No N-deal during Sarkozy visit
The French foreign minister said they "hope to sign with India in the near future a bilateral pact on civilian nuclear cooperation", reports Amit Baruah.india Updated: Jan 02, 2008 01:44 IST
A Russia-type situation has been reached with the French on civil nuclear cooperation. With New Delhi still to cross the safeguards hurdle at the International Atomic Energy Agency, a bilateral agreement with the French to build nuclear power plants in India is still some distance away.
“I would be very surprised if it happens,” a top Ministry of External Affairs official said about the bilateral civil nuclear accord with Paris being clinched when French President Nicholas Sarkozy visits New Delhi for Republic Day next month.
The official stressed that while it was unlikely that such an agreement would be reached during Sarkozy’s visit, the two sides were continuing work on a draft agreement.
Days before arriving in India, French Foreign Minister Bernard Kouchner said: “We hope to sign with India in the near future a bilateral agreement on civilian nuclear cooperation to further the development of our relations in this field, including the nuclear production of electricity…. I would like the President of the republic’s visit next January to provide the opportunity for agreement on a text.”
India and France signed a declaration to use nuclear energy for peaceful purpose back in February 2006 during the visit of then French President Jacques Chirac.
The countries had agreed in principle to set up nuclear power projects as well as cooperation in “nuclear fuel management”.
Like Russia, France is clear that it can only begin tangible civil nuclear cooperation with India once the hurdles of the IAEA and Nuclear Suppliers Group are cleared.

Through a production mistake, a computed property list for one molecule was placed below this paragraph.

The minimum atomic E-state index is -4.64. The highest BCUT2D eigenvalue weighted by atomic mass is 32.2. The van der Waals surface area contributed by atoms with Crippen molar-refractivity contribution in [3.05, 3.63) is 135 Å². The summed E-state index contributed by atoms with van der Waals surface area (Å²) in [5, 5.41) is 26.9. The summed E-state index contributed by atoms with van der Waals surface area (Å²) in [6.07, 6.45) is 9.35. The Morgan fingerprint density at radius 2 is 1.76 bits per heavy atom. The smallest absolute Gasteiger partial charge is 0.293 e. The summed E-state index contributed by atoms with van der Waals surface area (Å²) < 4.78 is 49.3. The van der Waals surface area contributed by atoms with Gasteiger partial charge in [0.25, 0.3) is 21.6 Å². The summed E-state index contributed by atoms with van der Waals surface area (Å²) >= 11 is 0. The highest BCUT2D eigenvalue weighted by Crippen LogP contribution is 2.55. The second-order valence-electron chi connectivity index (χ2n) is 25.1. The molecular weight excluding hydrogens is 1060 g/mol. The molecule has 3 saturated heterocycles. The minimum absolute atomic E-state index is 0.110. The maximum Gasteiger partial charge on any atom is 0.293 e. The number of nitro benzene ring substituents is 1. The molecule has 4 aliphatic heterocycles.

Though a deal for the construction of additional nuclear reactors in Koodanakulam and other parts of the country by the Russians has been ready, it has not taken off because of the IAEA and NSG hold-ups.
An Indian team of negotiators will speak with IAEA officials in the first week of January, but the external affairs ministry official was wary of giving any timeframe to clinch the talks.
“We are still talking to the IAEA about the content of the India-specific safeguards agreement,” the official stressed.
Asked at what stage would India bring an agreed draft of the safeguards agreement to be put before the United Progressive Alliance-Left panel, the official said it would happen before the text goes before the IAEA board of governors.
Obviously, New Delhi’s goal is to sew up a final text before the IAEA board meets, so that the document can be circulated to all members.
As per the IAEA schedule, the next meeting of the board is to take place from March 3 to 7.
Given that domestic uncertainty continues to cloud the civil nuclear deal, it is evident that the end of the road for the bilateral civil nuclear accord is still some distance away.
Some diplomats this correspondent spoke to expressed the fear that India was expending its diplomatic and political goodwill at a time when it was still to get its domestic house in order on the civil nuclear accord.